Cytokine-Rich Adipose Tissue Extract Production from Water-Assisted Lipoaspirate: Methodology for Clinical Use
Steps for ATE preparation. Step 1, Liposuction and collection of adipose tissue with water-assisted liposuction. Step 2, Transfer of fat into syringes and addition of Ringer solution. Step 3, 30 min incubation and filtration to produce sterile ATE, which is ready for clinical use. ATE, adipose tissue extract.
© Copyright Policy - open-access
Related In: Results  -  Collection

License
Show All Figures
getmorefigures.php?uid=PMC5035828&req=5

f1: Steps for ATE preparation. Step 1, Liposuction and collection of adipose tissue with water-assisted liposuction. Step 2, Transfer of fat into syringes and addition of Ringer solution. Step 3, 30 min incubation and filtration to produce sterile ATE, which is ready for clinical use. ATE, adipose tissue extract.
Mentions: ATE production was performed on a separate sterile bench in the OR. After performing the lipoaspiration, the adipose tissue was gently mixed with prewarmed (37°C) Ringer lactate solution at an approximate ratio of 1:1. The mixture was incubated for 30 min at RT. The lower layer containing the Ringer lactate solution was passed through a sterile filter and frozen at −20°C until further use. The preparation method of ATE is summarized in Figure 1. ATE samples have previously been shown to induce adipogenesis from 200 μg/mL upwards in cell culture.31,32 Thus, total protein concentration of 200 μg/mL was selected as the lowest acceptance limit of ATE samples. ATE samples prepared in the laboratory and OR originated from different donors.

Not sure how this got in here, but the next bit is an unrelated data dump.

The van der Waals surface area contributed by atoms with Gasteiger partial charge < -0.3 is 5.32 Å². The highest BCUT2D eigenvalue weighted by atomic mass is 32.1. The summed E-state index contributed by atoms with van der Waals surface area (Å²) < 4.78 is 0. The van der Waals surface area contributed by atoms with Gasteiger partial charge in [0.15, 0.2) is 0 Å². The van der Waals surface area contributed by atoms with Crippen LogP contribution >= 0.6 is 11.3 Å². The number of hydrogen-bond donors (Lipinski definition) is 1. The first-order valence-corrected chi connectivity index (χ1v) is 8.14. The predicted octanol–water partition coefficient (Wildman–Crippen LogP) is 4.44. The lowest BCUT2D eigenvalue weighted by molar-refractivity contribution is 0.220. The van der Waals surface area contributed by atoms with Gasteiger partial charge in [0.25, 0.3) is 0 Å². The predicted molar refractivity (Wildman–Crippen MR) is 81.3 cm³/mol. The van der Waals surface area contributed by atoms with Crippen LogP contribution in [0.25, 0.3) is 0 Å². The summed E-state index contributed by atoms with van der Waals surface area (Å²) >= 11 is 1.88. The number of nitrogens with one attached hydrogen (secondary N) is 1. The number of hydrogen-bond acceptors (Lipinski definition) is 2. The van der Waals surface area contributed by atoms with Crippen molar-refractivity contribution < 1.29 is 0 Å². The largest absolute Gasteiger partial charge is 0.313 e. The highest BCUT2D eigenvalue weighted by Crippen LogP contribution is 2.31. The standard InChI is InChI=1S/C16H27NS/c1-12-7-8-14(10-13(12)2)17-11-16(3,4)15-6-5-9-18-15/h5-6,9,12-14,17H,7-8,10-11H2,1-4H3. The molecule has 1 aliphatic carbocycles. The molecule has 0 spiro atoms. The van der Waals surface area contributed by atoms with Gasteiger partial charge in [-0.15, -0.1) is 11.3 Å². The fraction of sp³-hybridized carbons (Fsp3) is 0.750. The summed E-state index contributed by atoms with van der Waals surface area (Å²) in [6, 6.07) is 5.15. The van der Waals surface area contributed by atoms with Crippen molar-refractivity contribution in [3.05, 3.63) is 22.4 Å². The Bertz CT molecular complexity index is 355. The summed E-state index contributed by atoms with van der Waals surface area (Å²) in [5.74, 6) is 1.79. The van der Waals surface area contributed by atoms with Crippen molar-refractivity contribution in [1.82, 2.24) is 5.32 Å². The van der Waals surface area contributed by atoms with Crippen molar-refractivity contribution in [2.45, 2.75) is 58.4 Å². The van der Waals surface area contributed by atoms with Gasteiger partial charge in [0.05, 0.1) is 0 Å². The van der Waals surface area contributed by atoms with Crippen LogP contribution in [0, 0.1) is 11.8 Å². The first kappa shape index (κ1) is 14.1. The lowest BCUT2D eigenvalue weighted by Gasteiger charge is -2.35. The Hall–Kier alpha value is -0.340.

View Article: PubMed Central - PubMed

ABSTRACT

Proper functioning wound healing strategies are sparse. Adequate vascular formation to the injured area, as well as replacement of the volume loss, is fundamental in soft tissue repair. Tissue engineering strategies have been proposed for the treatment of these injury sites. Novel cell-free substance, human adipose tissue extract (ATE), has been previously shown to induce in vitro angiogenesis and adipogenesis and in vivo soft tissue formation. This study reports the translation of ATE preparation from laboratory to the operating room (OR). ATE samples for this study were derived from adipose tissue obtained with the water-jet assisted liposuction technique from 27 healthy patients. The variables studied included incubation time (15, 30, and 45 min), temperature (room temperature vs. 37°C), and filter type to determine the optimal method yielding the most consistent total protein content, as well as consistent and high expression of adipose-derived growth factors and cytokines, including: vascular endothelial growth factor, basic fibroblast growth factor, interleukin-6, adiponectin, leptin, and insulin-like growth factor. Following the optimization, samples were produced in the OR and tested for their sterility. No significant differences were observed when comparing extract incubation time points or incubation temperature. Nonetheless, when studying the different filter types used, a syringe filter with PES membrane with larger filter area showed significantly higher protein concentration (p ≤ 0.018). When studying the different growth factor concentrations, ELISA results showed less variation in cytokine concentrations in the OR samples with the optimized protocol. All of the OR samples were tested sterile. The devised protocol is an easy and reproducible OR-ready method for ATE generation. As an attractive source of growth factors, ATE is a promising alternative in the vast field of tissue engineering. Its clinical applications include volume replacement as a complement to fillers and improvement of the permanence of fat grafts and wound healing, among other bioactive functions.

No MeSH data available.


Related in: MedlinePlus